Conservation Evidence strives to be as useful to conservationists as possible. Please take our survey to help the team improve our resource.

Providing evidence to improve practice

Individual study: Fates of translocated cougars, Felis concolor, in Alberta

Published source details

Ross P.I. & Jalkotzy M.G. (1995) Fates of translocated cougars, Felis concolor, in Alberta. The Canadian Field-Naturalist, 109, 475-476


This study is summarised as evidence for the intervention(s) shown on the right. The icon shows which synopsis it is relevant to.

Translocate predators away from livestock to reduce human-wildlife conflict Terrestrial Mammal Conservation

A replicated study in 1988–1990 across parts of Alberta, Canada (Ross & Jalkotzy 1995) found that three cougars Felis concolor translocated following predation of livestock survived for between 3.5 months and at least one year after release. An adult female (4.3 years old) was translocated 51 km following sheep predation. She was found dead, from a bacterial infection, 3.5 months later. A 20-month-old male was translocated 51 km. One year later he was recaptured, 79 km from the release site, following reports of goat killings. He was released 43 km away but not subsequently monitored. A 15-month-old male was translocated 63 km after having killed a dog Canis lupus familiaris, and was shot by a licensed hunter, 20 km from the release site, nine months later. All three cougars had been previously caught and either ear-tagged or radio-collared for monitoring and research. In this study, the adult female was radio-tracked from an airplane.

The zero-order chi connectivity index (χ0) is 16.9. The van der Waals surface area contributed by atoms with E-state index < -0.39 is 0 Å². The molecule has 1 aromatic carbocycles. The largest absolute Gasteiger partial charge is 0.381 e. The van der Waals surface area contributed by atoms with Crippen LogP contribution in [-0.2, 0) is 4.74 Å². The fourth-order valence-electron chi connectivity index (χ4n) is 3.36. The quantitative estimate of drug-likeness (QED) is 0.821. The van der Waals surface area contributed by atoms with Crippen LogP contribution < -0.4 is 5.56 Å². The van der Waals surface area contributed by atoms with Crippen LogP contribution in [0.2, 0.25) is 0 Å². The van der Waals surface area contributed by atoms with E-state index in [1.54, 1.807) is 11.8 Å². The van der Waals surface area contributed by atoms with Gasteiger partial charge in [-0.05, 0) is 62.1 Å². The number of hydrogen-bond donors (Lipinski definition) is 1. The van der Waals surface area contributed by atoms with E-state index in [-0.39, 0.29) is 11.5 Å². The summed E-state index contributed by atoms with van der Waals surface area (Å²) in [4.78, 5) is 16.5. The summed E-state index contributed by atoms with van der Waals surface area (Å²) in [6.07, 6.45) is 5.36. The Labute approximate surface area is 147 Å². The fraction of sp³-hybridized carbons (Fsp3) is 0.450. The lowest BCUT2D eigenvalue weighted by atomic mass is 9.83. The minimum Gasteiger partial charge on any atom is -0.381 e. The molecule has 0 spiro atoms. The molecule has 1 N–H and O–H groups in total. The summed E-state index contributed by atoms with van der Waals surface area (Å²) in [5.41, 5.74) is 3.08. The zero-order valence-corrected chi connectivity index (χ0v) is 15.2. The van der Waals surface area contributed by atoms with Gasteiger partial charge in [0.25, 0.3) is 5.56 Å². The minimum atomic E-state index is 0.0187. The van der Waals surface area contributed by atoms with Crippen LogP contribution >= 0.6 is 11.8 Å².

(Summarised by Nick Littlewood)